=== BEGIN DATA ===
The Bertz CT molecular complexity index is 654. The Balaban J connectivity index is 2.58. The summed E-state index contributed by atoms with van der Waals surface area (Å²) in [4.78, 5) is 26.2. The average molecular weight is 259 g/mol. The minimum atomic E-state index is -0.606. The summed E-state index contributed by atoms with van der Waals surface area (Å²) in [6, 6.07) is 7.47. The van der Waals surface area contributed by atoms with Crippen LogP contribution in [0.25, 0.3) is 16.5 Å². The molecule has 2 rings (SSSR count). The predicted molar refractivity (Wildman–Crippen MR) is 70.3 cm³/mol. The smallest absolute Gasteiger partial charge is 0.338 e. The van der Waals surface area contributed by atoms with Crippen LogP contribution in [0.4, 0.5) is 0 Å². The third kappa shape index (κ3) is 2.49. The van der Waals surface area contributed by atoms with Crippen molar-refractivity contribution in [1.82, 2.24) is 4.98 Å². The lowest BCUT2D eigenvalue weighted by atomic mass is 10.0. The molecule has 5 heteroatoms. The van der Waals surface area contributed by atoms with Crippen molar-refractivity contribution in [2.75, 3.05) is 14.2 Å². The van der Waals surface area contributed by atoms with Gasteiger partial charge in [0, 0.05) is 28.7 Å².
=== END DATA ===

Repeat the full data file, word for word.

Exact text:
The Bertz CT molecular complexity index is 654. The Balaban J connectivity index is 2.58. The summed E-state index contributed by atoms with van der Waals surface area (Å²) in [4.78, 5) is 26.2. The average molecular weight is 259 g/mol. The minimum atomic E-state index is -0.606. The summed E-state index contributed by atoms with van der Waals surface area (Å²) in [6, 6.07) is 7.47. The van der Waals surface area contributed by atoms with Crippen LogP contribution in [0.25, 0.3) is 16.5 Å². The molecule has 2 rings (SSSR count). The predicted molar refractivity (Wildman–Crippen MR) is 70.3 cm³/mol. The smallest absolute Gasteiger partial charge is 0.338 e. The van der Waals surface area contributed by atoms with Crippen LogP contribution in [0.4, 0.5) is 0 Å². The third kappa shape index (κ3) is 2.49. The van der Waals surface area contributed by atoms with Crippen molar-refractivity contribution in [1.82, 2.24) is 4.98 Å². The lowest BCUT2D eigenvalue weighted by atomic mass is 10.0. The molecule has 5 heteroatoms. The van der Waals surface area contributed by atoms with Crippen molar-refractivity contribution in [2.75, 3.05) is 14.2 Å². The van der Waals surface area contributed by atoms with Gasteiger partial charge in [0, 0.05) is 28.7 Å².